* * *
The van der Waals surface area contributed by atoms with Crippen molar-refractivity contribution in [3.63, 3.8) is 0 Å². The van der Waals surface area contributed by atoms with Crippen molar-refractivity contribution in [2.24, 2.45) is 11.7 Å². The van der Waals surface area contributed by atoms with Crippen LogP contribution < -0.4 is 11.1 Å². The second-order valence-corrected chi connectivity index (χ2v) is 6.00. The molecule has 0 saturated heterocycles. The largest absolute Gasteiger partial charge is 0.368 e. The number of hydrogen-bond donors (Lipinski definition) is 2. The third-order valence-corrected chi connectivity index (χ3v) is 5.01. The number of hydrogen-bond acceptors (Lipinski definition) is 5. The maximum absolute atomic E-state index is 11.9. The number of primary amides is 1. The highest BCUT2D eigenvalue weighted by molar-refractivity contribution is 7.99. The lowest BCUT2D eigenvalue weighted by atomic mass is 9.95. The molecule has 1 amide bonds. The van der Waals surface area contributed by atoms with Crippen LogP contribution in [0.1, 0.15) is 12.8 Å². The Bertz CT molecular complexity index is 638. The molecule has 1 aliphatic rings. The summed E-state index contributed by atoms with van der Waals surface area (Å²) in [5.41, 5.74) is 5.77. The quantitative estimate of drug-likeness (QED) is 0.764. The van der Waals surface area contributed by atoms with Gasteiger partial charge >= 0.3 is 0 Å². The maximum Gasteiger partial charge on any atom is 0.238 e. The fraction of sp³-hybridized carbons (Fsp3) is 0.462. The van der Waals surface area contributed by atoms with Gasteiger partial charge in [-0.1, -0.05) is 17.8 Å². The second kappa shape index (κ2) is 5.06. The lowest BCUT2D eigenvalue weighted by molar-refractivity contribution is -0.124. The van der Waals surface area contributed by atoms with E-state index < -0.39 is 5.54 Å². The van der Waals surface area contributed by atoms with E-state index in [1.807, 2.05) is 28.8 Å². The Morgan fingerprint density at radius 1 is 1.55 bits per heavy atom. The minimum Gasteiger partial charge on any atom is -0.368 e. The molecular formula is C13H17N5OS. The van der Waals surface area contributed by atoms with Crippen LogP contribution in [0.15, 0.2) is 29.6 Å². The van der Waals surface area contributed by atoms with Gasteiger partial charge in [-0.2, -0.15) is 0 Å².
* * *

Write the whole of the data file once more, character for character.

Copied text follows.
The van der Waals surface area contributed by atoms with Crippen molar-refractivity contribution in [3.63, 3.8) is 0 Å². The van der Waals surface area contributed by atoms with Crippen molar-refractivity contribution in [2.24, 2.45) is 11.7 Å². The van der Waals surface area contributed by atoms with Crippen LogP contribution < -0.4 is 11.1 Å². The second-order valence-corrected chi connectivity index (χ2v) is 6.00. The molecule has 0 saturated heterocycles. The largest absolute Gasteiger partial charge is 0.368 e. The number of hydrogen-bond donors (Lipinski definition) is 2. The third-order valence-corrected chi connectivity index (χ3v) is 5.01. The number of hydrogen-bond acceptors (Lipinski definition) is 5. The maximum absolute atomic E-state index is 11.9. The number of primary amides is 1. The highest BCUT2D eigenvalue weighted by molar-refractivity contribution is 7.99. The lowest BCUT2D eigenvalue weighted by atomic mass is 9.95. The molecule has 1 amide bonds. The van der Waals surface area contributed by atoms with Crippen LogP contribution in [0.1, 0.15) is 12.8 Å². The Bertz CT molecular complexity index is 638. The molecule has 1 aliphatic rings. The summed E-state index contributed by atoms with van der Waals surface area (Å²) in [5.41, 5.74) is 5.77. The quantitative estimate of drug-likeness (QED) is 0.764. The van der Waals surface area contributed by atoms with Gasteiger partial charge >= 0.3 is 0 Å². The maximum Gasteiger partial charge on any atom is 0.238 e. The fraction of sp³-hybridized carbons (Fsp3) is 0.462. The van der Waals surface area contributed by atoms with Gasteiger partial charge in [-0.1, -0.05) is 17.8 Å². The second kappa shape index (κ2) is 5.06. The lowest BCUT2D eigenvalue weighted by molar-refractivity contribution is -0.124. The van der Waals surface area contributed by atoms with E-state index < -0.39 is 5.54 Å². The van der Waals surface area contributed by atoms with E-state index in [1.807, 2.05) is 28.8 Å². The Morgan fingerprint density at radius 1 is 1.55 bits per heavy atom. The minimum Gasteiger partial charge on any atom is -0.368 e. The molecular formula is C13H17N5OS. The van der Waals surface area contributed by atoms with Crippen LogP contribution in [0.15, 0.2) is 29.6 Å². The van der Waals surface area contributed by atoms with Gasteiger partial charge in [-0.2, -0.15) is 0 Å².